Way back in the dark ages, young people went to work for an employer, and in return for this work would be a ‘promise’ of a comfortable lifestyle at retirement age, principally in the form of a pension. This promise is what is also known as a defined benefit plan.
Nothing has changed since then, except nowadays, employees are more responsible with regards to putting money aside for retirement because, let’s face it, typical pension returns do not provide for enough of a retirement income in comparison to the lifestyle that people are used to living. These come in several forms, depending on where you live, such as Personal Retirement Savings Accounts (PRSA), 401(k) plans, or Individual Retirement Accounts (IRAs – not to be confused with the IRA).
This article isn’t here to dissect the mechanics of retirement planning, as for that you should seek independent financial advice. Instead, it’s here to permeate the concept of saving for retirement sooner rather than later.
There’s a quote from our old friend, Albert Einstein, who was quite a smart chap. When asked to name the greatest invention in human history, Einstein simply replied “compound interest“. Einstein was also coined with saying:
If you can’t explain it simply, you don’t understand it well enough.
So let’s put it simply, all of the benefits of saving early boil down to a simple principle which is called Compound Interest.
So what is Compound Interest?
We should start with looking at what the definition of Compound Interest is, from our good friends at Wikipedia:
Compound interest is the addition of interest to the principal sum of a loan or deposit, or in other words, interest on interest. It is the result of reinvesting interest, rather than paying it out, so that interest in the next period is then earned on the principal sum plus previously-accumulated interest.
Compound Interest takes place when the interest gained, on any amount of money, in turn creates interest for itself. It might sound far too simple to be real, but it does exist and also stands to show how those with wealth are able to maintain, grow, and continue to grow their wealth. The concept is the core of all finance.
Let’s take a look at an example that consists of three people. These three people experience the same annual return on their retirement funds:
- Sarah, who invests €5,000 per annum, but only from age 25 to 35 (10 years)
- Brian, who also invests €5,000 per annum, from age 35 to 65 (30 years)
- and Carl, who also invests €5,000 per annum, from ages 25 to 65 (40 years)
Obviously Carl should end up with the most at retirement as he has been saving for 30 and 10 years longer than Sarah and Brian, respectively. Notice though, how much more Carl has at retirement value, it’s the same total as Sarah and Brian combined.
What’s also interesting to see is that Sarah, who only saved for 10 years, has more money at retirement than Brian, who saved for 30 years!
How is that possible, it seems ridiculous!? That’s correct, Compound Interest…comprende?
The returns that Sarah is realising from her 10 years of investing are in essence snowballing, which means that Brian simply can’t keep up…even if he chooses to save for another 20 years.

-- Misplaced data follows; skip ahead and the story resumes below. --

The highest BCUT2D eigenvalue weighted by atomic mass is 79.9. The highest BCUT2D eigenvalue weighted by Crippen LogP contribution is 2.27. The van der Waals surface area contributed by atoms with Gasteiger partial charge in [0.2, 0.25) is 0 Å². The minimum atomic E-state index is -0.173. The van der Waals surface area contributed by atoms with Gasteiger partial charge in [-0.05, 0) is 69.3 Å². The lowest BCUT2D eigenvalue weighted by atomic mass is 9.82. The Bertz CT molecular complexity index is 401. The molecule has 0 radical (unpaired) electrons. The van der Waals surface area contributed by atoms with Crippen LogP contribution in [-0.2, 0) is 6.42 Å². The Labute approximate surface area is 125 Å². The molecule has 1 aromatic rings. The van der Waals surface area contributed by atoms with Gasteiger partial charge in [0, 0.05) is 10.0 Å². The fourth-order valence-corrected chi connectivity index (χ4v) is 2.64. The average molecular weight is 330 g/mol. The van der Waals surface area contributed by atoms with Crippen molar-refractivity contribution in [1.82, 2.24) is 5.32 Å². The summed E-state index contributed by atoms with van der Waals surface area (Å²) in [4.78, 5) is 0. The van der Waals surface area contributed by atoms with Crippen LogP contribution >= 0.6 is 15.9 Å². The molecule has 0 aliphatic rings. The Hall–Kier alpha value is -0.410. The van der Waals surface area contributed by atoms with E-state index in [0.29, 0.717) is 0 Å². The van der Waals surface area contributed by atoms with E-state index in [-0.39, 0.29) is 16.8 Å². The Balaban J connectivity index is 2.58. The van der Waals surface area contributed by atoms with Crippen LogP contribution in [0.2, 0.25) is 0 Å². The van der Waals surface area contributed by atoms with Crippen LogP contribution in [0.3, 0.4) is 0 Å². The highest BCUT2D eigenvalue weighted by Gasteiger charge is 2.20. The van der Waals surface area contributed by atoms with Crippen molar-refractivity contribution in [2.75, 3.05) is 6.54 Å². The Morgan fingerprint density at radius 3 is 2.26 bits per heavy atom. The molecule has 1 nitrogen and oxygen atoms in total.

What’s the moral of the story then?
It’s pretty simple, and it should be taught more/better in schools. The longer that anyone chooses to wait before retirement planning and saving, the greater the loss of benefits are of the power of compound interest.
How can I benefit from Compound Interest?
Firstly, talk with an independent financial adviser and get more details of how to maximise your retirement planning portfolio. You need to understand the ins and outs of what is required and how much you can afford to invest for long term gains. It’s also important to understand the concept of maximising Additional Voluntary Contributions (AVCs) as there are tax benefits, as well as long term compounding benefits, in doing so. The downside to Compound Interest is that it is a marathon, not a sprint, and you need to trust in the process.
Here’s a pretty self-explanatory chart to show you the S&P 500 Index and it’s long term returns over the last 90 years. Over time, it does not fail. You need to factor that in with your marathon thought process in mind. This is one example, of many, the point being that a solidly diversified portfolio on the core index funds will give compound interest returns of roughly 7% year on year.
You can see more of these charts over at MacroTrends
There’s also handy calculator available at MoneyChimp to get a better understanding of your own potential investments over time which can be seen at the following link: Compound Interest Calculator
Enjoy retirement 🙂
PS: Here’s a cool story on how a Janitor left behind an $8,000,000 Secret Fortune…you might notice a common theme (summary below).
Like the majority of those in the top 1% of wealth, Ronald was stealthy about it, keeping his money a secret from even his own children and friends.
He relied on an intelligently constructed, diversified, representative list of common stocks that were arranged in such the inevitable losses were swamped by the growth and income of the other holdings.
Ronald wanted ownership, and to live off the money his assets pumped out regardless of subsequent stock performance. He is called a simple-living Vermonter who enjoyed “Playing the stock market”.
Like many members of the top 1% or 2% of net worth who amass much larger-than-average estates, Read appears to have been motivated, in part, by altruism.
What are your thoughts on Compound Interest? Please share comments below, and feel free to share this article with anyone you think could benefit from it.